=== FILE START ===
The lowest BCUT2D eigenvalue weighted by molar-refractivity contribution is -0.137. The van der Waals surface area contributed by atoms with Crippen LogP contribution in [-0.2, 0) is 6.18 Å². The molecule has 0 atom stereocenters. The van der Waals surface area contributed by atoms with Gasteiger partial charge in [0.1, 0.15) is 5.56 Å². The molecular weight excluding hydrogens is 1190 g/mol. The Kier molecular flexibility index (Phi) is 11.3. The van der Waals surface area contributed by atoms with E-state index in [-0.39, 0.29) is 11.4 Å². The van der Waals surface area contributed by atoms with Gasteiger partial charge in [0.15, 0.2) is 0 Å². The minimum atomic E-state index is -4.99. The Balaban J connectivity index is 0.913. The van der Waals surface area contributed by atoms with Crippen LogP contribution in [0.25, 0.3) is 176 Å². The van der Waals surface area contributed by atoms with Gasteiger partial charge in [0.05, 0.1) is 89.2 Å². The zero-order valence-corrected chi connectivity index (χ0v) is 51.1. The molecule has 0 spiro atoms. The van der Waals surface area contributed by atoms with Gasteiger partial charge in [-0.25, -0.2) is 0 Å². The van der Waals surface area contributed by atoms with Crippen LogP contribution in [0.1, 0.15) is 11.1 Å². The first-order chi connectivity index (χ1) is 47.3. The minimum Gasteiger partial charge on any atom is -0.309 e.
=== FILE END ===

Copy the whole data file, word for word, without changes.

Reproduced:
The lowest BCUT2D eigenvalue weighted by molar-refractivity contribution is -0.137. The van der Waals surface area contributed by atoms with Crippen LogP contribution in [-0.2, 0) is 6.18 Å². The molecule has 0 atom stereocenters. The van der Waals surface area contributed by atoms with Gasteiger partial charge in [0.1, 0.15) is 5.56 Å². The molecular weight excluding hydrogens is 1190 g/mol. The Kier molecular flexibility index (Phi) is 11.3. The van der Waals surface area contributed by atoms with E-state index in [-0.39, 0.29) is 11.4 Å². The van der Waals surface area contributed by atoms with Gasteiger partial charge in [0.15, 0.2) is 0 Å². The minimum atomic E-state index is -4.99. The Balaban J connectivity index is 0.913. The van der Waals surface area contributed by atoms with Crippen LogP contribution in [0.25, 0.3) is 176 Å². The van der Waals surface area contributed by atoms with Gasteiger partial charge in [0.05, 0.1) is 89.2 Å². The zero-order valence-corrected chi connectivity index (χ0v) is 51.1. The molecule has 0 spiro atoms. The van der Waals surface area contributed by atoms with Gasteiger partial charge in [-0.25, -0.2) is 0 Å². The van der Waals surface area contributed by atoms with Crippen LogP contribution in [0.1, 0.15) is 11.1 Å². The first-order chi connectivity index (χ1) is 47.3. The minimum Gasteiger partial charge on any atom is -0.309 e.